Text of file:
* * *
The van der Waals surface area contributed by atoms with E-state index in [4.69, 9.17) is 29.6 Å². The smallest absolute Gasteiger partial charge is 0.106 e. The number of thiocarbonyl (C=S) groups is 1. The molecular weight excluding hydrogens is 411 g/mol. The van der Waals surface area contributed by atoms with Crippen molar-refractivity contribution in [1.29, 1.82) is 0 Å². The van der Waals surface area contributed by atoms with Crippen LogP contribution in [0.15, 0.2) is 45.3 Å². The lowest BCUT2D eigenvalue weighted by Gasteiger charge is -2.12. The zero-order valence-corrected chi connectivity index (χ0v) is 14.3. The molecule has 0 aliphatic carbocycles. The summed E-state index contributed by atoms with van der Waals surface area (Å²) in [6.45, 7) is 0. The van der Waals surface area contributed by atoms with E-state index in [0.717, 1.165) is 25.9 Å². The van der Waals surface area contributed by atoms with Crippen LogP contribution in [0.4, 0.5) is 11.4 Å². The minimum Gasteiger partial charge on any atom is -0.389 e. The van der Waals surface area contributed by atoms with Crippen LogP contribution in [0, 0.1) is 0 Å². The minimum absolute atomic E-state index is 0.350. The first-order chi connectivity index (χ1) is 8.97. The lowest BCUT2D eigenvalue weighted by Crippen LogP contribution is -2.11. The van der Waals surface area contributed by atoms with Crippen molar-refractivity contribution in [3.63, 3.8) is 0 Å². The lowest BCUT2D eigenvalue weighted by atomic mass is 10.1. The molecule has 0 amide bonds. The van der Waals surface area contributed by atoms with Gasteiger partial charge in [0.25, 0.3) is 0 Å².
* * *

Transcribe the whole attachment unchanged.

The van der Waals surface area contributed by atoms with E-state index in [4.69, 9.17) is 29.6 Å². The smallest absolute Gasteiger partial charge is 0.106 e. The number of thiocarbonyl (C=S) groups is 1. The molecular weight excluding hydrogens is 411 g/mol. The van der Waals surface area contributed by atoms with Crippen molar-refractivity contribution in [1.29, 1.82) is 0 Å². The van der Waals surface area contributed by atoms with Crippen LogP contribution in [0.15, 0.2) is 45.3 Å². The lowest BCUT2D eigenvalue weighted by Gasteiger charge is -2.12. The zero-order valence-corrected chi connectivity index (χ0v) is 14.3. The molecule has 0 aliphatic carbocycles. The summed E-state index contributed by atoms with van der Waals surface area (Å²) in [6.45, 7) is 0. The van der Waals surface area contributed by atoms with E-state index in [0.717, 1.165) is 25.9 Å². The van der Waals surface area contributed by atoms with Crippen LogP contribution in [0.4, 0.5) is 11.4 Å². The minimum Gasteiger partial charge on any atom is -0.389 e. The van der Waals surface area contributed by atoms with Crippen LogP contribution in [0, 0.1) is 0 Å². The minimum absolute atomic E-state index is 0.350. The first-order chi connectivity index (χ1) is 8.97. The lowest BCUT2D eigenvalue weighted by Crippen LogP contribution is -2.11. The van der Waals surface area contributed by atoms with Crippen molar-refractivity contribution in [3.63, 3.8) is 0 Å². The lowest BCUT2D eigenvalue weighted by atomic mass is 10.1. The molecule has 0 amide bonds. The van der Waals surface area contributed by atoms with Gasteiger partial charge in [0.25, 0.3) is 0 Å².